Fourth and finally, life eventually gives us all the bad things that death does. Death, of course, forces us to part with those we love. But if we lived long enough those we love would inevitably drift away from us anyway; as Shelley says, love would sooner or later perish even if we didn’t. And yes, death forces us to part with our own individual consciousness. But if we believe gurus who predict humanity’s one day melding into a post-human global consciousness of vast intelligence, or a myriad of similar scenarios, we will lose our own individual consciousness even if we don’t die.

My book offers a critical guide to these four broad consolatory streams. I conclude that no one of them works on its own, but that a different way of viewing death – one that emerges only when all four are considered together – does achieve a persuasive level of consolation.

Do we need to be consoled? What is it in human psychology that makes this so?

At an emotional level, we ache at the thought that one day we will drink an espresso for the last time, or see a sunset for the last time, or make love for the last time. My point in the book is that many of the most prominent philosophical consolations for mortality not only fail to address this emotional pain, they are also – however logically well argued – psychologically unrealistic, in that they rely on persuading us that we should not, and need not, view our selves as moving ever onward toward our deaths while the moments of our lives continually ebb ever further into the past. Instead, as the Buddhist consolation does for example, they tell us that we have no selves to begin with or, as Gordon Bell does, that the moments of our lives need not continually slip through our fingers back into the past: they can be preserved forever on-line.

What I try to do in the book is offer a consolatory approach that’s psychologically more true to who we are: that recognises that we are selves that move ever forward in time toward our death, while the events of our lives slip, moment by moment, through our fingers into the past, but then argues that it’s good that things are that way. The book’s own consolatory offering thus aims to be not just logically but psychologically persuasive, although whether it eases that emotional ache is a question a reader would have to decide for herself.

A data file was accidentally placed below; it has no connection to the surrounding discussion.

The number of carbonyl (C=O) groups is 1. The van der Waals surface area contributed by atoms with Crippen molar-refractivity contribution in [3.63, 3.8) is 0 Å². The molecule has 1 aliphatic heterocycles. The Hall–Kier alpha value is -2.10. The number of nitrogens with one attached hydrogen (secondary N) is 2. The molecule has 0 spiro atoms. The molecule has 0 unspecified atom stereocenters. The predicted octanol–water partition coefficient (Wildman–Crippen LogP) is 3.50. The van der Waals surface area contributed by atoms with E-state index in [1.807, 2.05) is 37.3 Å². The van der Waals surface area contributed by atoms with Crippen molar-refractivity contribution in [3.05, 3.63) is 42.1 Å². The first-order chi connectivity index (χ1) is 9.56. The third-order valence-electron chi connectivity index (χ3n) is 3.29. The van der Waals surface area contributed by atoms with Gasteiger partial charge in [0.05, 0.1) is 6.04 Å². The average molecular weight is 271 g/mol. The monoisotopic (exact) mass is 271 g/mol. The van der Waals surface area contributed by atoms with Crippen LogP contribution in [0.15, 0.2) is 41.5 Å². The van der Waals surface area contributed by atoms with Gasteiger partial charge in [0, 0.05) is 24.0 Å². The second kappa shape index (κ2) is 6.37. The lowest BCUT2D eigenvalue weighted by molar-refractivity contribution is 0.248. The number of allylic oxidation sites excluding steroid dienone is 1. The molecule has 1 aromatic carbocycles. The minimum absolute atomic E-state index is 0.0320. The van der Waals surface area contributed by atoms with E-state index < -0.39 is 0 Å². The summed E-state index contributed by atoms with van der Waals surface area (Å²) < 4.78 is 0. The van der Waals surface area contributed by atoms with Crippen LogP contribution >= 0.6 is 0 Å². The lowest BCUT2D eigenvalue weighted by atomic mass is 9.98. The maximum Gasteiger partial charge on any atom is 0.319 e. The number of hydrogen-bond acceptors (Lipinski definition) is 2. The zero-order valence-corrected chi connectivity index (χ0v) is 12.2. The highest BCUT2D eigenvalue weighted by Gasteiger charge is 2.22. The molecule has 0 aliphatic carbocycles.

You examine our relationship to death through the work of great thinkers, but also through popular culture. How did you select the examples?

There was no methodology; I just picked examples that I thought would illustrate certain points. For example, when Donnie Evil, a musician from Bozeman, Montana, expressed pride at having sold ten records, more than Kanye West did, at Bozeman’s Cactus Records in the week before Christmas 2010, he said “My life’s goal was to outsell Kanye at something. Now I can die happy.” That perfectly illustrated a point I wanted to make about a person feeling that he had had a moment in the sun, and was then ready to die.

When Janis Joplin declared that her life was never going to “level off . . . it’s going to go straight up and when I’m 80, I’m going to die,” that helped me to comment on the common notion -- one belied by Joplin’s comment -- of life as shaped like an arc over time. And when Rosemary Clooney first began singing “We’ll Be Together Again,” she said, she “was imagining the end of a love affair”; later in life, she sang it “thinking of the friends who’ve died too young.” That perfectly illustrates the consolatory (if not entirely cheering) idea that many of the losses we suffer as a result of death – parting from a lover, for example – happen in life anyway when love ebbs.